President Yoweri Museveni has during the past few days been touring UPDF barracks in what is being termed as an exercise to assess their preparedness to face any eventualities.
The timing of the president’s tour of officers, men as well as the country’s defence apparatus could send signals to different parties as a time the country is embroiled in a dispute with its neighbour Rwanda.
The president started the tour at the UPDF first division headquarters in Kakiri, Wakiso district. While in Wakiso, Museveni said he was checking on the soldiers welfare and ideology.
Museveni urged the soldiers to remember the army’s ideology and historic mission.
He said: “Soldiers must understand their historical mission. Each army has its mission. For example, the Abambowa and Abarusura armies of Buganda and Bunyoro kingdoms believed in defence of feudal systems while advancing a tribal agenda.
“For the UPDF and its predecessor, the NRA, our officers and men must appreciate that we emerged from the people. We are an army of the people that seeks; to fight for the interests and prosperity of our people, secure their prosperity while serving them.
“This prosperity though, cannot be guaranteed through politics of identity. This explains why we picked the four pillars on which the NRM is grounded. We preach Patriotism, Pan-Africanism, work for Social Economic Transformation of our people and finally promote Democracy.
The President’s message tour to assess the welfare of soldiers is a timely move considering the poor state of housing of soldiers, especially the lower ranking foot soldiers who reside in the different barracks across the country.
Right from the 1st Division Headquarters in Wakiso where the president opened his tour, soldiers live in abhorent houses. A number of soldiers live in grass-thatched houses while others still live in rusted tiny metalic temporary shelters commonly known as Mama Yingiya pole.
The army leadership starting with the late Gen. Aronda Nyakairima has promised to improve the welfare of soldier, but largely in vain.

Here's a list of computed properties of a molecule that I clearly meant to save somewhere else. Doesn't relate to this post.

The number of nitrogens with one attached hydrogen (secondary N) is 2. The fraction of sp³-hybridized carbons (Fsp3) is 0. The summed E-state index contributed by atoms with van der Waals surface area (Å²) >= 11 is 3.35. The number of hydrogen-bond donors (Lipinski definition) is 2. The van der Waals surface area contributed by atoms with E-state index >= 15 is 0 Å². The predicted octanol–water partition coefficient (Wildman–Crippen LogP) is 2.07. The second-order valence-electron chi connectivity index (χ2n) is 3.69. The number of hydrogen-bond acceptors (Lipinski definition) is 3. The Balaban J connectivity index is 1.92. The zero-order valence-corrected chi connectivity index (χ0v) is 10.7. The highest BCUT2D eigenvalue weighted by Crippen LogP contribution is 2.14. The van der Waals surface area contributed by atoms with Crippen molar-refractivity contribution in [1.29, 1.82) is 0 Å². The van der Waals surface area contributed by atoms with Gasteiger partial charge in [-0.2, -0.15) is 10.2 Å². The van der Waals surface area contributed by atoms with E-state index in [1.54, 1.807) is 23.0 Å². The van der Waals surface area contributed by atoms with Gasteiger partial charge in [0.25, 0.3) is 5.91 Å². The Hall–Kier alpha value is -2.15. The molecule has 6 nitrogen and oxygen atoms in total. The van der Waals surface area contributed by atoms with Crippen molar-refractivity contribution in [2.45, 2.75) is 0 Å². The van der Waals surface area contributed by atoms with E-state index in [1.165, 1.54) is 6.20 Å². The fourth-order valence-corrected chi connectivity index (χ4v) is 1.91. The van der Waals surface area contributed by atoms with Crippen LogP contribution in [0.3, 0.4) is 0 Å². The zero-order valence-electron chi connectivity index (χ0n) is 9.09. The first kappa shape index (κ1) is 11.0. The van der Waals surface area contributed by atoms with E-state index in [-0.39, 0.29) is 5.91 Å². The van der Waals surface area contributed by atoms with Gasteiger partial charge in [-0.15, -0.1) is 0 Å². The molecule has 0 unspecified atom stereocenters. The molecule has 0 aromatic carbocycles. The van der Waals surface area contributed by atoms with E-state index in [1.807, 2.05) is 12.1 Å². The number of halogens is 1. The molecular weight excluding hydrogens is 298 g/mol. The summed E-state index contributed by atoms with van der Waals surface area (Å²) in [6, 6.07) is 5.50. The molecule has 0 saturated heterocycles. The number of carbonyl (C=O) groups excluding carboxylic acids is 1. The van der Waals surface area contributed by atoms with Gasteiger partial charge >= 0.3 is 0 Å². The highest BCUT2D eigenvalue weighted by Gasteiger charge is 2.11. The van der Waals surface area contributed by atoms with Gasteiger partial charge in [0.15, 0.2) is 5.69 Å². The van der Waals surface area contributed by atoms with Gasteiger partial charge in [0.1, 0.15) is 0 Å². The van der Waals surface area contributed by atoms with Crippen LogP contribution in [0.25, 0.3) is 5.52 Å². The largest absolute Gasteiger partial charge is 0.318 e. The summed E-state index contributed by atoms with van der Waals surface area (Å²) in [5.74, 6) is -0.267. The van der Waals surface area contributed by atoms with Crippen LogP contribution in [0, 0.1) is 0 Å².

The problem of poor housing is most concentrated among the low ranking men of the UPDF. The situation is much better for the high-ranking officers from the rank of Brigadiers upwards, who enjoy numerous privileges such as free cars, free fuel even while on private business.
Perhaps to silence any voices is discontent, the President invoked the socialist mantra by telling them to postpone personal as his government tries to “sort out the binding constraints of poor road and electricity infrastructure.”
On low wages, Museveni said: “The government has been enhancing this but because we had to first deal with foundational issues of the economy, this has taken long. However as the economy improves, so will the remuneration.
Museveni advised the army’s housing brigade to sort out the situation. He said: “I am glad that the UPDF has an engineering brigade which will build houses for soldiers at a cheaper rate than private contractors. We have already piloted this with the Special Forces Command and it will roll out elsewhere.”
He added: “The army leadership is working on increasing the number of schools in barracks, which will serve even the neighbouring civilian communities. It is the same with health facilities. Kakiri, for example, has a health centre IV, while Bombo Referral Hospital is not far off.